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Beta Sprint Statements of Interest

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We received over 60 statements of interest in the Digital Public Library of America Beta Sprint. We strongly encourage sprinters to work with one another as they develop their betas. We hope that by working with each other, sprinters may find additional channels for innovation.

Below is a list of sprinters who submitted statements of interest prior to the June 15, 2011 deadline. Sprinters are encouraged to add short descriptions of their betas below. If you would like to edit this wiki, please create an account.


Note: Please use the following format below:
 ;'''Contact:''' [mailto:address Name]
 :'''Affiliation:'''
 :'''Institutional Partner(s):''' 
 :'''URL:'''
 :'''Description:'''
Contact: Mark MacGillivray
Affiliation:
Institutional Partner(s): Jim Pitman / Bibliographic Knowledge Network, University of California Berkeley; Mark MacGillivray / Open Knowledge Foundation, Cottage Labs, University of Edinburgh; Richard Jones / Cottage Labs; Peter Murray-Rust / University of Cambridge, Open Knowledge Foundation
URL:
Description:
Contact: Luis Jergo
Affiliation:
Institutional Partner(s):
URL:
Description:
Contact: Kevin Moses
Affiliation:
Institutional Partner(s): Possibly Connecticut State Library
URL: http://alterclass.posterous.com/dying-to-tell-a-story
Description: This is the much updated Beta Sprint Statement; the Project is now titled: Raconteur (an archive of sorts).

The objective of the project is to create access to a means of long term digital archiving of user/visitor stories, primarily autobiography and biography. The project plays on the following construction: a [digital] library by the people for the people. The proposed system is a digital archival system accessible by a web based user interface to anyone (e.g., US based public library visitor, non US based internet visitor, ...) who wishes to put down a record in either audio or video format of their lives, the lives of others or any event of their choosing. This construction is sourced in encounters with storytellers, e.g., I wanted to tell of this, I wanted another to carry this story into the future, and I wanted another to know. In particular, the encounter (of the Archive) is with a storyteller wanting to put down a record.

A user of the website would have access to create their own archive (account) of their entries delivered to the Archive in audio and/or video format. The user would have unlimited opportunities to return to their archive to make entries. This resonates with unlimited diary entries with the user is aware that their entries are being archived in an account dedicated to them, which account is publicly available. The user's account will be the subject of long-term preservation incorporating the aspects of changing technologies and changing user communities. The focus is on digital information (audio or video) as the form of information held. The model does not at the present time accommodate non-digital information but does envisage the availability of imaging technologies to render a non-digital image, digital.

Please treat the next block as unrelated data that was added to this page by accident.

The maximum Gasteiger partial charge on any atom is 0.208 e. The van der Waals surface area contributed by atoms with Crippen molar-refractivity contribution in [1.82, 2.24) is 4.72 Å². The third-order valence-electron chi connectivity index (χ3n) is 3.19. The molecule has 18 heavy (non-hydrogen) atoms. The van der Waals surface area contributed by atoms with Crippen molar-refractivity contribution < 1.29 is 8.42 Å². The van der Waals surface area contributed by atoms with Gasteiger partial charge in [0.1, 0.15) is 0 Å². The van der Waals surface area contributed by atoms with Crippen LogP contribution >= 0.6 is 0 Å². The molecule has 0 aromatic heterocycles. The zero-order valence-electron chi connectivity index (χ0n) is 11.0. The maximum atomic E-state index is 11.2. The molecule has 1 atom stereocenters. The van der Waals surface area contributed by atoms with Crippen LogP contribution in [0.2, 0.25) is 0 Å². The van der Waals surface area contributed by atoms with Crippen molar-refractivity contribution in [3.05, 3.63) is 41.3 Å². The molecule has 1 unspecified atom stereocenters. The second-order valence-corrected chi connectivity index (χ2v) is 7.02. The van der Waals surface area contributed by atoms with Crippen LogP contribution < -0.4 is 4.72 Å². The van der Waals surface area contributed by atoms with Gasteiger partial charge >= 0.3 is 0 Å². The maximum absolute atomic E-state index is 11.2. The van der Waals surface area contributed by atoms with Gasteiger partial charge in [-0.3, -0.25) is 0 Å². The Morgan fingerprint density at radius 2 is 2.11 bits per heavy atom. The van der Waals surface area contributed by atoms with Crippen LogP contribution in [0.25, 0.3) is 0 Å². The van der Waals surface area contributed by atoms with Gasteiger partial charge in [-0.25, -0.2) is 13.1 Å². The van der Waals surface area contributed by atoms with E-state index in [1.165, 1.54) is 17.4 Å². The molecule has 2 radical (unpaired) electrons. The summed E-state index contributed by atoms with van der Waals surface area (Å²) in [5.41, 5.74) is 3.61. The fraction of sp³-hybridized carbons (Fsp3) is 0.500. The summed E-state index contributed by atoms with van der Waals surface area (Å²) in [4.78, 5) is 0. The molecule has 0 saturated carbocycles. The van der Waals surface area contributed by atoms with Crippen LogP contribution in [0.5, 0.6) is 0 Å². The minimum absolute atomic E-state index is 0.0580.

Contact: Michael Bellacosa
Affiliation:
Institutional Partner(s):
URL:
Description:
Contact: David Smith, R. Manmatha, James Allan, Gregory Crane
Affiliation: University of Massachusetts, Amherst / Tufts University, Perseus Digital Library Project
Institutional Partner(s):
URL:
Description:
Video: DPLA Beta Sprint Project
Contact: Tom Cramer, Robert Sanderson
Affiliation: Stanford University / Los Alamos National Lab
Institutional Partner(s):Stanford University, Los Alamos National Lab
URL:
Description:
Contact: Claire Cocco, Eric Childress, Carol Jean Godby
Affiliation: OCLC
Institutional Partner(s): University of Illinois Urbana-Champaign
URL: http://journal.code4lib.org/articles/54.
Description: We are offering use of a Crosswalk Web Service to translate metadata formats from one to another. We'll be providing the Service with a REST interface that enables the translation of common standards for bibliographic description such as Dublin Core, Dublin Core Terms, MARC and ONIX. We hope to support other beta sprinters who have a need for this type of translation service.
Contact: Steven L. MacCall, PhD
Affiliation:Associate Professor, University of Alabama School of Library and Information Studies
Institutional Partner(s):
URL:
Description:
Contact: Myrna Morales
Affiliation:
Institutional Partner(s):
URL:
Description:
Contact: John Mark Ockerbloom
Affiliation: University of Pennsylvania
Institutional Partner(s):
URL: On this wiki: Digital Public Library Core Collections
Description: Planning to proactively develop a digital public library core collection: a continually updated collection of high-quality, up-to-date free digital resources that meet the most pressing information needs of the general American public library audience, aiming to achieve the breadth and depth of a high-quality traditional public library. Collaborators very much needed and welcomed!
Note: Due to other demands that took up my time this summer, I am not submitting this as a sprint. But I will leave the planning page on this wiki, and hope that others involved in the DPLA will take up and build on the basic ideas of building up a strong, current content core.
Contact: Genny Engel
Affiliation:
Institutional Partner(s):
URL:
Description:
Contact: Charles Moad, Susan Chun
Affiliation: Indianapolis Museum of Art
Institutional Partner(s):
URL:
Description:
Contact: Richard Walker
Affiliation: Charter Oak State College (Online Learning), The Education Advisory Group
Institutional Partner(s): Looking for Partners
URL:http://www.zintro.com
Description:The DPLA Center for Scholarship and Academic Discourse